Mr. Richardson was asked to testify about racial profiling before the law committee of Cincinnati City Council.
He's also working with state Sen. Mark Mallory and state Rep. Sam Britton, two Cincinnati Democrats, on legislation that would give student trustees a vote on the university's Board of Trustees.
It was this kind of activism in one so young that first drew Dr. Milton Hinton's attention to Mr. Richardson that and his height. At 6-foot-5, Robert Richardson Jr. is hard to miss.
Dr. Hinton, the recently retired president of the Cincinnati NAACP, said he worried that Mr. Richardson eventually would lose interest in the organization.
That hasn't happened.
College chapters fill the breach between older and younger NAACP members, Dr. Hinton said.
They maintain what the young people have learned in the youth councils and they really, in fact, will be the future leaders of the organization, he said.
As a freshman from Springfield Township, Mr. Richardson decided that a college chapter should become a conduit for historical information, current events and issues advocacy.
He started simply, working on one of the NAACP's main initiatives, registering students to vote. Each person he registered, he asked to join.
On a cold February night in 1998, Mr. Richardson led UC's first student NAACP meeting. Seven months later, the group had 25 active members and was awarded its charter from the national organization.
I have a good network of friends and through them I got a good turnout, he said.
But there were times when I didn't know if I wanted to keep doing this. It just got hard. But I felt strongly that college students have to know about their history to know about themselves. They have to pay attention to current events and the issues that affect them, he said.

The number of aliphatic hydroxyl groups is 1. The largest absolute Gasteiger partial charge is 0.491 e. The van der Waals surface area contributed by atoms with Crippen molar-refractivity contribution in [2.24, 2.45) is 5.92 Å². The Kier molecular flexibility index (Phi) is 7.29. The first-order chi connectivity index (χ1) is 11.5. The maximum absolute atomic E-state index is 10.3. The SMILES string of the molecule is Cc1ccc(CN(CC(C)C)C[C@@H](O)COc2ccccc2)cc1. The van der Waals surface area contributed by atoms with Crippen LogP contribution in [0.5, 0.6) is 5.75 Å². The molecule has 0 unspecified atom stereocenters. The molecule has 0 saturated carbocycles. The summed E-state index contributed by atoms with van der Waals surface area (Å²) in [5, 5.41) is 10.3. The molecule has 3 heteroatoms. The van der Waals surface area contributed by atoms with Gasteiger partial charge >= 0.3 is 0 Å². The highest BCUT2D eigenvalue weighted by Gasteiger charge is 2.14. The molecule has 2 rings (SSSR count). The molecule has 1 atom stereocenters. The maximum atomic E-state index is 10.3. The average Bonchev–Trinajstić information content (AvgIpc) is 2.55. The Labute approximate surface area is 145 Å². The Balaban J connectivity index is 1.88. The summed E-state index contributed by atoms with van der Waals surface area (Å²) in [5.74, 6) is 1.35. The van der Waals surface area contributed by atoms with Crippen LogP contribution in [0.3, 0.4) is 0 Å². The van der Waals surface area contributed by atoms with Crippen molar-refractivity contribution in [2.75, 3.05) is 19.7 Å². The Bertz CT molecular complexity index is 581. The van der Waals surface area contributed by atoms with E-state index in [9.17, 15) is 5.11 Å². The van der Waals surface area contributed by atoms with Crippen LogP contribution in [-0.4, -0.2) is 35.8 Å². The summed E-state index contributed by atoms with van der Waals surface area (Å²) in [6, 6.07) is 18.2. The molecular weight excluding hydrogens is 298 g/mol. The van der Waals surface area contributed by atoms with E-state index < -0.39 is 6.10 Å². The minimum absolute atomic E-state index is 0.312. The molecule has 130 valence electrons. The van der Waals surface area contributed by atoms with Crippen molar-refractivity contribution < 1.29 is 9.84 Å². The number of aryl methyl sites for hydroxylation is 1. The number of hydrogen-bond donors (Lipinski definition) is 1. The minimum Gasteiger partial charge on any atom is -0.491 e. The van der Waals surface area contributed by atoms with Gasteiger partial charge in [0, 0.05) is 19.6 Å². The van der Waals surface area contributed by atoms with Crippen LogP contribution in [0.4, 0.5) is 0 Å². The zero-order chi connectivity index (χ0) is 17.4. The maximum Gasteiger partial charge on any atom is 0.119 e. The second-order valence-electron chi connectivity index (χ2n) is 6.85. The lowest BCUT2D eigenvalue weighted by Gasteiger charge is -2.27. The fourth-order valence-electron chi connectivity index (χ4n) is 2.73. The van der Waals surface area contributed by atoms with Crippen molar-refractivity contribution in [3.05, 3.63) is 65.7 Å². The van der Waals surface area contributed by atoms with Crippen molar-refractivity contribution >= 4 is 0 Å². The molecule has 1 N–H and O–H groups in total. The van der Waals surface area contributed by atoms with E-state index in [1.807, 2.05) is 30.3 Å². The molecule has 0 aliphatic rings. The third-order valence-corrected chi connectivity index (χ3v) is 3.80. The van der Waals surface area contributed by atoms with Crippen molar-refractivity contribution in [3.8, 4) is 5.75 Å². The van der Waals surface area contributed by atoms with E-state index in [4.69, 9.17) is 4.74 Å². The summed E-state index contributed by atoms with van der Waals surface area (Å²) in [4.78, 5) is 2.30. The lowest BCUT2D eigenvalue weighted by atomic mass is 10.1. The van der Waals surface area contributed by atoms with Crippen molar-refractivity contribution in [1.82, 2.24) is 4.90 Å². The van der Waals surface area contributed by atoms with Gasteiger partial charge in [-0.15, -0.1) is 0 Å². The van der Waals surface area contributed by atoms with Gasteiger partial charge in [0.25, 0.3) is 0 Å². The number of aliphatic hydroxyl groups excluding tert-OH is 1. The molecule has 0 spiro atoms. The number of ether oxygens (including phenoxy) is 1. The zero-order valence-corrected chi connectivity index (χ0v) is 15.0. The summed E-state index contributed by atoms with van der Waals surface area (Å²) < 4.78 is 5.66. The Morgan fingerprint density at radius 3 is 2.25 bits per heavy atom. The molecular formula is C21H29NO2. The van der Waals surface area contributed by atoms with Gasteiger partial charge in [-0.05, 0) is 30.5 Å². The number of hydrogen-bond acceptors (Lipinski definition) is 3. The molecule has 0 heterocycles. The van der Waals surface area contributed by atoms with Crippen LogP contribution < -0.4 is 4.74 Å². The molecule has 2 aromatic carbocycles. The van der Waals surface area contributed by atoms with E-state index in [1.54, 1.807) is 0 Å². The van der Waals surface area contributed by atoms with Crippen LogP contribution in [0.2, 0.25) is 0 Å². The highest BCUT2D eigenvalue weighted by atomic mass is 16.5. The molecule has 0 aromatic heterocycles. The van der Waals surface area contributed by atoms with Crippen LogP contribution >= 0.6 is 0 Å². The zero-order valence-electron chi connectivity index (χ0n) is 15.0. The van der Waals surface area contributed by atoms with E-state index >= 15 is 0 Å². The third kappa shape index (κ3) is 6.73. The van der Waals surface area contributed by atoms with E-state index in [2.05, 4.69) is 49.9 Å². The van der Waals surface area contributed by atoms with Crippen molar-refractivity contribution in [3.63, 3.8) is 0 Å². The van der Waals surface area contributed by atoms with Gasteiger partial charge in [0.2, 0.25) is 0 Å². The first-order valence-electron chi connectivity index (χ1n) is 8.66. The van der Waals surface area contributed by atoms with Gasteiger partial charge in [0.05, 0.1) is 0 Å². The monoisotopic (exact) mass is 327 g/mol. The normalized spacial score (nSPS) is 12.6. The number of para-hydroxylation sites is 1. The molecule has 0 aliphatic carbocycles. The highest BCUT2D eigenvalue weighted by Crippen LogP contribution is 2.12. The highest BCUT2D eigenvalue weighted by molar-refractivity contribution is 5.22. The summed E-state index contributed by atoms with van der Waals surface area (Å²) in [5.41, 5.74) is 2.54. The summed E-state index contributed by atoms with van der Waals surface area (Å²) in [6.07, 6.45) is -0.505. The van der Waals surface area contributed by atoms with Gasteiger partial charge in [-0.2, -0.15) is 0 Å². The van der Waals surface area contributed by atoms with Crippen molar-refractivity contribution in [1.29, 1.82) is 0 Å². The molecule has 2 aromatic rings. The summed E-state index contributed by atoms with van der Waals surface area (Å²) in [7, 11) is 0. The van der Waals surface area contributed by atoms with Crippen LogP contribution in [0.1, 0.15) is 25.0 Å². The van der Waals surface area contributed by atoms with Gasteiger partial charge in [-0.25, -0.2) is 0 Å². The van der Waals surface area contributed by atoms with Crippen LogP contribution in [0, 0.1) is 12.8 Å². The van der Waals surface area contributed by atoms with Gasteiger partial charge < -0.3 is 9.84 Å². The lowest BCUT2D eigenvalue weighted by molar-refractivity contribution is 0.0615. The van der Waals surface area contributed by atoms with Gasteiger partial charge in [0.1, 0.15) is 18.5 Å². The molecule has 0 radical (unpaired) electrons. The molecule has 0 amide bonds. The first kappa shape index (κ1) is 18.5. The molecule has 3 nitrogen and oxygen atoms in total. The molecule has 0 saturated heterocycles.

Chapter member Devon Shepherd, 19, of Columbus, said Mr. Richardson has created a foundation that other leaders will build on.
Robert is very passionate about the NAACP and young people in general, Ms. Shepherd said.
He works very hard, and he has worked to leave a legacy once he has graduated.
It is a way for students, particularly minority students, to know what's going on. Too many times things happen at the last minute. Here we know what's going on and let others know so we can take action, she said.
Mr. Richardson's parents, Robert Sr. and Sherri Richardson, are members of the Cincinnati NAACP chapter and raised their son, and his older sister, Tasha, 27, to be socially conscious and civically active.
The elder Richardson works as a union official and is an NAACP board member.
I wasn't sure if he could handle running and coordinating a chapter, while also handling electrical engineering, the elder Mr. Richardson said.
But he agreed there was a need for such a group on campus.
The campus is a reflection of the general population, and you may not have the exact same issues (as in the real world) but you do have problems there.